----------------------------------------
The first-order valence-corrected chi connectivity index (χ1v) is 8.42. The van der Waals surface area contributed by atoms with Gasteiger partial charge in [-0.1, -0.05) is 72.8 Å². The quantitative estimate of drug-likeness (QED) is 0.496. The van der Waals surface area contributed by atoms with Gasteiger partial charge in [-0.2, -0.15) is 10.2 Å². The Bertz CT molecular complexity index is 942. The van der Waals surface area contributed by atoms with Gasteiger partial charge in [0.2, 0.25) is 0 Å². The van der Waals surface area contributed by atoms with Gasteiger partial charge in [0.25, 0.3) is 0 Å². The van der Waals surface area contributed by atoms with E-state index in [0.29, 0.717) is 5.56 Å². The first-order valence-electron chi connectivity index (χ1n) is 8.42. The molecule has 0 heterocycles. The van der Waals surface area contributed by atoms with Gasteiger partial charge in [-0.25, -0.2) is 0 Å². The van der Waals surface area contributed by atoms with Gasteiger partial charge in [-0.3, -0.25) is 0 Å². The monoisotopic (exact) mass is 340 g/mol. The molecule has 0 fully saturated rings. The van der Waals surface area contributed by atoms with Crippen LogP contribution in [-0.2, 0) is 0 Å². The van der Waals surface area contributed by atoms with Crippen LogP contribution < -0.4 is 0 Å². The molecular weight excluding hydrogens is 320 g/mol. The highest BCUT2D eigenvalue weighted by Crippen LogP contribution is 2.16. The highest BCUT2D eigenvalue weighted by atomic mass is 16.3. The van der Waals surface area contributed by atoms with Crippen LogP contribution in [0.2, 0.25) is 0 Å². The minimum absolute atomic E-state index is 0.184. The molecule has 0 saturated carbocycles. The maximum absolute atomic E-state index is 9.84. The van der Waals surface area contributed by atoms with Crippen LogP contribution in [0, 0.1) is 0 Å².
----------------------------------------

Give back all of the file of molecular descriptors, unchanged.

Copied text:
The first-order valence-corrected chi connectivity index (χ1v) is 8.42. The van der Waals surface area contributed by atoms with Gasteiger partial charge in [-0.1, -0.05) is 72.8 Å². The quantitative estimate of drug-likeness (QED) is 0.496. The van der Waals surface area contributed by atoms with Gasteiger partial charge in [-0.2, -0.15) is 10.2 Å². The Bertz CT molecular complexity index is 942. The van der Waals surface area contributed by atoms with Gasteiger partial charge in [0.2, 0.25) is 0 Å². The van der Waals surface area contributed by atoms with Gasteiger partial charge in [0.25, 0.3) is 0 Å². The van der Waals surface area contributed by atoms with E-state index in [0.29, 0.717) is 5.56 Å². The first-order valence-electron chi connectivity index (χ1n) is 8.42. The molecule has 0 heterocycles. The van der Waals surface area contributed by atoms with Gasteiger partial charge in [-0.25, -0.2) is 0 Å². The van der Waals surface area contributed by atoms with Gasteiger partial charge in [-0.3, -0.25) is 0 Å². The monoisotopic (exact) mass is 340 g/mol. The molecule has 0 fully saturated rings. The van der Waals surface area contributed by atoms with Crippen LogP contribution in [-0.2, 0) is 0 Å². The van der Waals surface area contributed by atoms with Crippen LogP contribution < -0.4 is 0 Å². The molecular weight excluding hydrogens is 320 g/mol. The highest BCUT2D eigenvalue weighted by Crippen LogP contribution is 2.16. The highest BCUT2D eigenvalue weighted by atomic mass is 16.3. The van der Waals surface area contributed by atoms with Crippen LogP contribution in [0.2, 0.25) is 0 Å². The minimum absolute atomic E-state index is 0.184. The molecule has 0 saturated carbocycles. The maximum absolute atomic E-state index is 9.84. The van der Waals surface area contributed by atoms with Crippen LogP contribution in [0, 0.1) is 0 Å².